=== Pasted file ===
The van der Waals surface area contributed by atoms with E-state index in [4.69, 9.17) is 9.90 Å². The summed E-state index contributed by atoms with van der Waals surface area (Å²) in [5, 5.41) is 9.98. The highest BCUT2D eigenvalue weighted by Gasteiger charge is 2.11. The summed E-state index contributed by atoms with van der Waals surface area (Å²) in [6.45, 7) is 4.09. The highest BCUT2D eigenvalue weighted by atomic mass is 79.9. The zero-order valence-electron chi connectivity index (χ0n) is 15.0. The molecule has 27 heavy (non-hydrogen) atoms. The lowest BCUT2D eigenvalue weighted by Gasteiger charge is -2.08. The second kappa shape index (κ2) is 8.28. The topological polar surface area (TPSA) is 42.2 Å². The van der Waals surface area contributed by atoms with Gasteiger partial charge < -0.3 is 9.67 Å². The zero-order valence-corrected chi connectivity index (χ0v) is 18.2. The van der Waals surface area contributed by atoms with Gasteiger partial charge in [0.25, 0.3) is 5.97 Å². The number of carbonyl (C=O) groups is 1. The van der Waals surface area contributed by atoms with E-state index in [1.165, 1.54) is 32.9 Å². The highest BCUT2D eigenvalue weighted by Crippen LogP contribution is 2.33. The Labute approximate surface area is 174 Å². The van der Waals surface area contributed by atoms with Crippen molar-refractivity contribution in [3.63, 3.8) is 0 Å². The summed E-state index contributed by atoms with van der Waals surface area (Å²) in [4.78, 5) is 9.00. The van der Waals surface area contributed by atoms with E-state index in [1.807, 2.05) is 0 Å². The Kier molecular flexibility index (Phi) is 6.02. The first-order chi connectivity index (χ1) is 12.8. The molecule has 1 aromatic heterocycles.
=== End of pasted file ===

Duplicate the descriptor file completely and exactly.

The van der Waals surface area contributed by atoms with E-state index in [4.69, 9.17) is 9.90 Å². The summed E-state index contributed by atoms with van der Waals surface area (Å²) in [5, 5.41) is 9.98. The highest BCUT2D eigenvalue weighted by Gasteiger charge is 2.11. The summed E-state index contributed by atoms with van der Waals surface area (Å²) in [6.45, 7) is 4.09. The highest BCUT2D eigenvalue weighted by atomic mass is 79.9. The zero-order valence-electron chi connectivity index (χ0n) is 15.0. The molecule has 27 heavy (non-hydrogen) atoms. The lowest BCUT2D eigenvalue weighted by Gasteiger charge is -2.08. The second kappa shape index (κ2) is 8.28. The topological polar surface area (TPSA) is 42.2 Å². The van der Waals surface area contributed by atoms with Gasteiger partial charge < -0.3 is 9.67 Å². The zero-order valence-corrected chi connectivity index (χ0v) is 18.2. The van der Waals surface area contributed by atoms with Gasteiger partial charge in [0.25, 0.3) is 5.97 Å². The number of carbonyl (C=O) groups is 1. The van der Waals surface area contributed by atoms with E-state index in [1.165, 1.54) is 32.9 Å². The highest BCUT2D eigenvalue weighted by Crippen LogP contribution is 2.33. The Labute approximate surface area is 174 Å². The van der Waals surface area contributed by atoms with Crippen molar-refractivity contribution in [3.63, 3.8) is 0 Å². The summed E-state index contributed by atoms with van der Waals surface area (Å²) in [4.78, 5) is 9.00. The van der Waals surface area contributed by atoms with E-state index in [1.807, 2.05) is 0 Å². The Kier molecular flexibility index (Phi) is 6.02. The first-order chi connectivity index (χ1) is 12.8. The molecule has 1 aromatic heterocycles.